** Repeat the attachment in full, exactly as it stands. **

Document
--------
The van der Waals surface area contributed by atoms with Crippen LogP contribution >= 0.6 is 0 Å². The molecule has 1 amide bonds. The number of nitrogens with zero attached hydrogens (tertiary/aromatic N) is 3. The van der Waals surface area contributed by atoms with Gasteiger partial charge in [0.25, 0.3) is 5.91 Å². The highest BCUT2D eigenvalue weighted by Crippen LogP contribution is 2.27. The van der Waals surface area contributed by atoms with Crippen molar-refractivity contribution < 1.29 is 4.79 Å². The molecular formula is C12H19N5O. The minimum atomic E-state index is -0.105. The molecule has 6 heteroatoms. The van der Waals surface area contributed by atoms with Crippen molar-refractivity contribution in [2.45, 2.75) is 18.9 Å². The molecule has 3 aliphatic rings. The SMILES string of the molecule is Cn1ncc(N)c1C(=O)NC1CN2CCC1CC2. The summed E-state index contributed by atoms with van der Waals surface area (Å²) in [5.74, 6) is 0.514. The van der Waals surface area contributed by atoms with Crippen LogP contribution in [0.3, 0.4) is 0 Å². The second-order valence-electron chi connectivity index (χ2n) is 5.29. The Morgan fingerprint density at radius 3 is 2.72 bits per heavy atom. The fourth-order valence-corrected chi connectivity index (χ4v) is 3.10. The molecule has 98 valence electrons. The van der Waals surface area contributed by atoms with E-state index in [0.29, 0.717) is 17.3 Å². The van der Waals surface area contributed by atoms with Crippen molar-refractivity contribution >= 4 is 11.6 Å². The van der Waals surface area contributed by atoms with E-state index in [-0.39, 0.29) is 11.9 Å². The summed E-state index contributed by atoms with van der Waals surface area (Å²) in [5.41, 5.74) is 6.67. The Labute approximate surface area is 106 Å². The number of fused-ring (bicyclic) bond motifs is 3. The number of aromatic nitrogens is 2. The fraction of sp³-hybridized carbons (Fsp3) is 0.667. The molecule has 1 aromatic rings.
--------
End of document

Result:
The van der Waals surface area contributed by atoms with Crippen LogP contribution >= 0.6 is 0 Å². The molecule has 1 amide bonds. The number of nitrogens with zero attached hydrogens (tertiary/aromatic N) is 3. The van der Waals surface area contributed by atoms with Gasteiger partial charge in [0.25, 0.3) is 5.91 Å². The highest BCUT2D eigenvalue weighted by Crippen LogP contribution is 2.27. The van der Waals surface area contributed by atoms with Crippen molar-refractivity contribution < 1.29 is 4.79 Å². The molecular formula is C12H19N5O. The minimum atomic E-state index is -0.105. The molecule has 6 heteroatoms. The van der Waals surface area contributed by atoms with Crippen molar-refractivity contribution in [2.45, 2.75) is 18.9 Å². The molecule has 3 aliphatic rings. The SMILES string of the molecule is Cn1ncc(N)c1C(=O)NC1CN2CCC1CC2. The summed E-state index contributed by atoms with van der Waals surface area (Å²) in [5.74, 6) is 0.514. The van der Waals surface area contributed by atoms with Crippen LogP contribution in [0.3, 0.4) is 0 Å². The second-order valence-electron chi connectivity index (χ2n) is 5.29. The Morgan fingerprint density at radius 3 is 2.72 bits per heavy atom. The fourth-order valence-corrected chi connectivity index (χ4v) is 3.10. The molecule has 98 valence electrons. The van der Waals surface area contributed by atoms with E-state index in [0.29, 0.717) is 17.3 Å². The van der Waals surface area contributed by atoms with Crippen molar-refractivity contribution >= 4 is 11.6 Å². The van der Waals surface area contributed by atoms with E-state index in [-0.39, 0.29) is 11.9 Å². The summed E-state index contributed by atoms with van der Waals surface area (Å²) in [5.41, 5.74) is 6.67. The Labute approximate surface area is 106 Å². The number of fused-ring (bicyclic) bond motifs is 3. The number of aromatic nitrogens is 2. The fraction of sp³-hybridized carbons (Fsp3) is 0.667. The molecule has 1 aromatic rings.